Even the most stable of families must weather the turbulence of children fumbling toward maturity. Bad choices by rebellious teens can fracture a solid foundation, but a healthy family moves past the damage, the miscreant wiser from having learned from mistakes.
But what if such choices have the power to disintegrate the family bedrock? Such is the case in the novel Man of My Time, by Dalia Sofer. In her second novel — like the first, set in Iran — this scenario plays out as the Iranian Revolution gathers force and explodes in 1979, with cataclysmic results. Within this political backdrop, the story of the Mozaffarian family unfolds toward the present, its narrator the eldest son, Hamid.
In “Part One,” set in 2017, Hamid travels to New York on Iranian government business, where he sees his mother and brother for the first time in nearly four decades — since the day he dropped them and his father off at Mehrabad as they fled their country. As he returns to Tehran with his father’s ashes, Hamid reflects on his childhood, a particularly terrible choice he made as a teen, the violence that marked it, and how he was told — and believed — that this action had set him on a path of no return.
Themes of betrayal, fate, and loss permeate the novel and intensify in “Part Two.” Sofer brilliantly paces her story, interweaving past and present as Hamid reflects on his marriage and divorce, acknowledging how he has caused his wife and beloved daughter, like his parents and brother, to suffer. And Hamid is not the only one in his family to betray his loved ones; one might say it is a tradition. As he sits in a Tehran café, he considers how, under political pressure in a different era, his father betrayed his best friend and how he has betrayed his loved ones — and how such personal tragedies within a larger political context seem inevitable. Looking at the people around him, Hamid reflects that they, “like me, were trapped in the trajectory of some unknowable misfortune.”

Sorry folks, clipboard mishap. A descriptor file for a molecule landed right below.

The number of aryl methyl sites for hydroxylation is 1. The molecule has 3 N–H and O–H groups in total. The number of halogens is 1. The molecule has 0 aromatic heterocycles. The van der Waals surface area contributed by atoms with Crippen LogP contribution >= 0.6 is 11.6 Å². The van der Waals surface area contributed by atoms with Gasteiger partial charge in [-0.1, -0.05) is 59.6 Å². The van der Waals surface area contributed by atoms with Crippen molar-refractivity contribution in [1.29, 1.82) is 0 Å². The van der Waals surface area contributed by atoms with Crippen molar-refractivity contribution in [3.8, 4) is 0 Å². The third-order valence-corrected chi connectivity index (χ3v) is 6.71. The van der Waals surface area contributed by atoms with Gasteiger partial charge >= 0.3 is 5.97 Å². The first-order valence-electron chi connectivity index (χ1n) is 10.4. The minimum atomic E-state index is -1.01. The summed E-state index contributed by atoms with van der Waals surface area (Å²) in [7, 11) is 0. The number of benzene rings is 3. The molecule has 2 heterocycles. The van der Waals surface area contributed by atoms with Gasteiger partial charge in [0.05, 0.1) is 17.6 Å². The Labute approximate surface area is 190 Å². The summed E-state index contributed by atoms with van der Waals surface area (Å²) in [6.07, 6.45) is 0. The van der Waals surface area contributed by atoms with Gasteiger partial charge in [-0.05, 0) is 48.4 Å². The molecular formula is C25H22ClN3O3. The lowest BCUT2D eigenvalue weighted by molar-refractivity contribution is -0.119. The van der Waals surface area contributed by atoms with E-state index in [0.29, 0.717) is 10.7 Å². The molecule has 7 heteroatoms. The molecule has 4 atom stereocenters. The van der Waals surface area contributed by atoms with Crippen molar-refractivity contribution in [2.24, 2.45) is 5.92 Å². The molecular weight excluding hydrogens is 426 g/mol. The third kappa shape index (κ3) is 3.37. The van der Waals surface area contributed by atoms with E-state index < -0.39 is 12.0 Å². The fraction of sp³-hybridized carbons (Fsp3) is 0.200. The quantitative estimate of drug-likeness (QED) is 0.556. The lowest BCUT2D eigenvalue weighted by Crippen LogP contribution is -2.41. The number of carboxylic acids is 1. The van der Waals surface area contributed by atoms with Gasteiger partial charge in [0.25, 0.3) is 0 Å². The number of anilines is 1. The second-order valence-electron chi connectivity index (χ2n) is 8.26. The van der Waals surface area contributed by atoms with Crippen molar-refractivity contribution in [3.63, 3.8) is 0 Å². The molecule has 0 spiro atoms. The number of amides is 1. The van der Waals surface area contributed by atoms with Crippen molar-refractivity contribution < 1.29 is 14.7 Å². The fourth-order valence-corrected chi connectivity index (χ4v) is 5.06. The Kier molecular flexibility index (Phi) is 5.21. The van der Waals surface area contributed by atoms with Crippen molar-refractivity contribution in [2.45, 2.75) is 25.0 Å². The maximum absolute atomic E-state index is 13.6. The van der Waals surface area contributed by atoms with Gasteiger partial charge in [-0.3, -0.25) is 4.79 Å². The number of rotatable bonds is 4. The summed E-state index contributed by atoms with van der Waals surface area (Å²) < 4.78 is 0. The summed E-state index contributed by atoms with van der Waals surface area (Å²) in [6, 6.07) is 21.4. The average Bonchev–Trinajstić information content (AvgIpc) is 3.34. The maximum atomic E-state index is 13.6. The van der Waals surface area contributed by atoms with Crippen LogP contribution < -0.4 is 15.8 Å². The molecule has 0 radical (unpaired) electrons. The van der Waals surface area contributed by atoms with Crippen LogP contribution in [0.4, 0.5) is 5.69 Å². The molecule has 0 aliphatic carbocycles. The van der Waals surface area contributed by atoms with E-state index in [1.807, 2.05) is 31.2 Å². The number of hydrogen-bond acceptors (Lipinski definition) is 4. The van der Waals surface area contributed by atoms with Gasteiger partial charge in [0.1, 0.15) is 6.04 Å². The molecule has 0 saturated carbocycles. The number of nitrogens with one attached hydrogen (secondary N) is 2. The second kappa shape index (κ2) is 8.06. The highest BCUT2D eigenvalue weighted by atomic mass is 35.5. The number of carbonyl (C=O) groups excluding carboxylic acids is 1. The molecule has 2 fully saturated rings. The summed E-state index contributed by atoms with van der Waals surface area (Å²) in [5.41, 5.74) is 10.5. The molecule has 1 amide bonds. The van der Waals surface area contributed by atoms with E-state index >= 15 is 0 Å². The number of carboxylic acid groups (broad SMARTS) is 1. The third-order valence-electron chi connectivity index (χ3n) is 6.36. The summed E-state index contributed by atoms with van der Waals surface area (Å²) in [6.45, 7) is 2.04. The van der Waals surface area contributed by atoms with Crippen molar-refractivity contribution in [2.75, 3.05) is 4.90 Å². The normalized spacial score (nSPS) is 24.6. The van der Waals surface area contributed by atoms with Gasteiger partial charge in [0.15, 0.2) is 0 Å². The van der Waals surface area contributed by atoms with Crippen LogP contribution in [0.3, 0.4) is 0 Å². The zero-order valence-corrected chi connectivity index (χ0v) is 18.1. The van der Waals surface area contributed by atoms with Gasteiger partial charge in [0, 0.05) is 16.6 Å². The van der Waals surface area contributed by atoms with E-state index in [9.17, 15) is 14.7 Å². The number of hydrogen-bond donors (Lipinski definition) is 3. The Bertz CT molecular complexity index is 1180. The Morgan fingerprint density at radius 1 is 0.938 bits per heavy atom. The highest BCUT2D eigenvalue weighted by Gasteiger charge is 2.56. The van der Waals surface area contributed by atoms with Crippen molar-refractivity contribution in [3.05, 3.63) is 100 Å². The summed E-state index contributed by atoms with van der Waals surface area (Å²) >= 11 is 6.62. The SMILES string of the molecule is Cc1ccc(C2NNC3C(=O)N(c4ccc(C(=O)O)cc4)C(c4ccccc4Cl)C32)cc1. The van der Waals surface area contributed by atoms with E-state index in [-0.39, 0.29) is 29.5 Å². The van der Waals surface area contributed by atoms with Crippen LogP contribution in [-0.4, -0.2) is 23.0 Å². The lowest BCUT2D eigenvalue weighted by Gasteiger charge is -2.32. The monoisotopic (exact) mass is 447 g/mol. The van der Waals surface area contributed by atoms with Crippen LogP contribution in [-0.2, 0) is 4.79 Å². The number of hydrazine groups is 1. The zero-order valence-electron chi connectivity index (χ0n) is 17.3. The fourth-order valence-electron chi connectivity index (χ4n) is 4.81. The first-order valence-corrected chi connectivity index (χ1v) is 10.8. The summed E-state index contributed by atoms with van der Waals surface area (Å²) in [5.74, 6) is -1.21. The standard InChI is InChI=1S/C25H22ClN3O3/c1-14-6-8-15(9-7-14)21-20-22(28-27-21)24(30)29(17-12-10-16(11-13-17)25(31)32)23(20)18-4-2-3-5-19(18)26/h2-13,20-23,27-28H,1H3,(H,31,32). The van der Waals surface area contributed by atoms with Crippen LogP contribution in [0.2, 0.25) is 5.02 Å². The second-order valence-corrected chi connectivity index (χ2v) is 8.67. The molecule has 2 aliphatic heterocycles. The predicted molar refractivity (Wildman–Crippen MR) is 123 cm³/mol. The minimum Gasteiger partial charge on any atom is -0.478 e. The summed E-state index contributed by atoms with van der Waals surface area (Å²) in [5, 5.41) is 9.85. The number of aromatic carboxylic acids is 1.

Sofer offers a meticulously researched, authentic portrayal of how a society’s implosion and an individual’s choices within it can reverberate within and ultimately destroy a single family. Man of My Time is also an elegy for Iran, the place of her birth in 1972. Hamid reflects — more sensitive than many, despite a job that deadens his humanity: “I knew that what was happening in the world, despite its absurdity, would one day be written up as history, as everything up until that moment had been.…Suddenly, I felt in my heart a piercing pain that foretells a loss. It was a stab not at the vanishing of people, but of places, those that were mine…and those that weren’t.”
Early in the story the teenager Hamid returns home from a political meeting, surveys his family comfortably arranged in the living room, and thinks: The city is cracking. He has no idea how right he is, and readers are well advised to take this cautionary tale to heart. The tragedy within this magnificent novel is what makes it, sadly, realistic on two levels: how youthful betrayals that fracture a family’s foundation may be, in the end, irreparable; and how the destruction of a seemingly stable country can occur with startling speed — whether it’s a developing country in the 1970s fighting gharbzadeghi—“westoxification” — or a first-world country in 2020, experiencing fissures within its own bedrock.
Amy Spungen, a freelance editor and writer, has a BS in journalism from Virginia Commonwealth University and an MA in English from Northwestern University. She lives near Chicago in Highland Park, Illinois.